• As the coronavirus continues to spread across the country, more cities and states are adopting mask mandates.

    Many gyms and indoor training facilities require masks when working out to help slow the spread of coronavirus and COVID-19.

    A new study published in the International Journal of Environmental Research and Public Health found that wearing a mask does not hinder performance or oxygen levels.

    Though gyms and fitness studios have slowly reopened, that doesn’t mean the spread of coronavirus is under control. To help mitigate the spread, many gyms and indoor training facilities require clients to wear masks or face coverings. The good news: Early research suggests they don’t actually hinder your performance in terms of time to exhaustion or peak power output, and had no discernible negative effect on blood or muscle oxygenation levels, rate of perceived exertion, or heart rate in young, healthy adults.

    Researchers at the University of Saskatchewan gathered a small sample of 7 men and 7 women, ranging from slightly inactive (not meeting the Physical Activity Guidelines of 150 minutes of moderate to vigorous activity per week in Canada) to elite cyclists and tested the effects of wearing a three-layer cloth face mask, a surgical mask, and no mask on their exercise performance. (The Association of American Medical Colleges suggests that cloth masks should have at least two layers whenever possible to be most effective.)

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    Phil Chilibeck, Ph.D. professor from the University of Saskatchewan College of Kinesiology and co-author of this study explained to Runner's World how study participants began by beginning with a warm-up on stationary bikes before participating in progressive-intensity exercise tests that involved maintaining pedal rate while resistance increases gradually, until reaching exhaustion - his co-author being recorded every 30 seconds for heart rate, blood oxygen saturation levels, perceived exertion level.

    Each of the three tests were done on a different day to allow full recovery between tests, Chilibeck added. Additionally, participants were required to maintain similar diet, sleep, and exercise routines for 24 hours before each test.

    The results, published in the International Journal of Environmental Research and Public Health found that wearing a mask had no effect on performance or muscle oxygen levels. Since there was no difference in time to exhaustion between conditions, the peak power reached at the end of each test was similar in mask and no-mask conditions for all participants, Chilibeck explained. Researchers also did not see any effects of the masks during exercise on arterial (blood) oxygen levels, which would decrease if breathing was affected.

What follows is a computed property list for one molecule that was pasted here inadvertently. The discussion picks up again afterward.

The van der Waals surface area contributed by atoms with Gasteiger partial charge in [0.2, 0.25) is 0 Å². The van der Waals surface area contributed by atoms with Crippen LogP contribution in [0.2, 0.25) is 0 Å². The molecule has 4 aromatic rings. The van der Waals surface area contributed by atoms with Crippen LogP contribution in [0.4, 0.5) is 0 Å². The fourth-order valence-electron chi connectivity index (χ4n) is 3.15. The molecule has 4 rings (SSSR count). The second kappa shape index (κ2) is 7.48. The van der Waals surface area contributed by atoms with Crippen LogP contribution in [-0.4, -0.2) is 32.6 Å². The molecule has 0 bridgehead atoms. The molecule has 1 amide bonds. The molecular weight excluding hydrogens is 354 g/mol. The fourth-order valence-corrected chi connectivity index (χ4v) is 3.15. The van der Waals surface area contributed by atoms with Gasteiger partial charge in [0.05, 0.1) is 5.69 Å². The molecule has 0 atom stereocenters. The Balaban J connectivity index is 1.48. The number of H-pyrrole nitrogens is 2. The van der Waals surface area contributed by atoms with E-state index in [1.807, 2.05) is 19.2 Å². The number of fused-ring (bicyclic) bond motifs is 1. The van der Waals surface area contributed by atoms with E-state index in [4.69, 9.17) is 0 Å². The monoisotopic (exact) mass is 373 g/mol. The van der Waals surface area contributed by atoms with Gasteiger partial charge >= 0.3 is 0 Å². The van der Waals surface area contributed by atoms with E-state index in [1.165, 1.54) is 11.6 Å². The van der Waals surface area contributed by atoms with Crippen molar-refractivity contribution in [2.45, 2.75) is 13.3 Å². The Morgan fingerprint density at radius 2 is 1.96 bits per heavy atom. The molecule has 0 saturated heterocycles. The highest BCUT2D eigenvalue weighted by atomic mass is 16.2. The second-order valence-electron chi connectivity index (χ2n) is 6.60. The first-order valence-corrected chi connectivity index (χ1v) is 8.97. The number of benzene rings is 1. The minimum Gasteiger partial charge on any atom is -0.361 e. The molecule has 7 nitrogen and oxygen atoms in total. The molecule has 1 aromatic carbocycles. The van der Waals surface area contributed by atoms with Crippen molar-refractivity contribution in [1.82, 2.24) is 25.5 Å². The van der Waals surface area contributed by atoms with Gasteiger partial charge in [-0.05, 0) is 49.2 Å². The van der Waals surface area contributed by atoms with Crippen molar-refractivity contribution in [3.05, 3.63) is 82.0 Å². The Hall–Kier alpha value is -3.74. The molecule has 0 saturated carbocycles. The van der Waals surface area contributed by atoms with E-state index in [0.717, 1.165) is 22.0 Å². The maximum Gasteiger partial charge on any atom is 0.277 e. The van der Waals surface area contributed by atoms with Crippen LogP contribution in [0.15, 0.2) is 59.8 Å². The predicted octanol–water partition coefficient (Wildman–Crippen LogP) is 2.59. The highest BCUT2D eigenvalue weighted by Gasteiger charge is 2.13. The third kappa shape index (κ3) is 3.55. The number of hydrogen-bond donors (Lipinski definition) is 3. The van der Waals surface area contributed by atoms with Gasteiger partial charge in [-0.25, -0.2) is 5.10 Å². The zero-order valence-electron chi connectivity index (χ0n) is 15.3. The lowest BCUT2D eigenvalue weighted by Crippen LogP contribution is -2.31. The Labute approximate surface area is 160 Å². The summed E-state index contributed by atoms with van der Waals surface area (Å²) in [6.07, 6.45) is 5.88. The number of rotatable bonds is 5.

And while droplet spread was not measured, all masks used were tested in a previous study in which they were shown to effectively minimize droplet spread, according to Chilibeck.

    Though participants were of various fitness levels, it's essential to keep in mind that this research focused on only 14 young, healthy adults; further research must be performed with larger populations to draw meaningful conclusions regarding general population.

    Study participants engaged in physical exertion for up to 12 minutes on a stationary bike during this study. Stationary bikes are commonly used in studies because they allow for more control, but additional research on runners in particular for longer efforts will be needed to understand how masks affect a sustained, sub-maximal effort such as a half marathon or marathon.

    Face coverings can make exercise feel more difficult for some, but that perceived effect could be influenced by a number of factors including psychosomatic elements, humidity, and prolonged intensity, but there is no evidence they affect blood oxygen levels.

    Still, this early research shows promising evidence that wearing a mask has no discernible negative effect on performance yet provides major benefits for slowing the spread of this deadly disease.

    As Runner’s World previously reported, wearing a mask, maintaining an ample distance between yourself and others, and washing you hands regularly are some of the best ways to keep yourself and others healthy.

    “If people wear face masks during indoor exercise, it might make the sessions safer and allow gyms to stay open during COVID,” Chilibeck said in a news release.

    Check your state and local guidelines for more details on community spread and any restrictions in place in your area.

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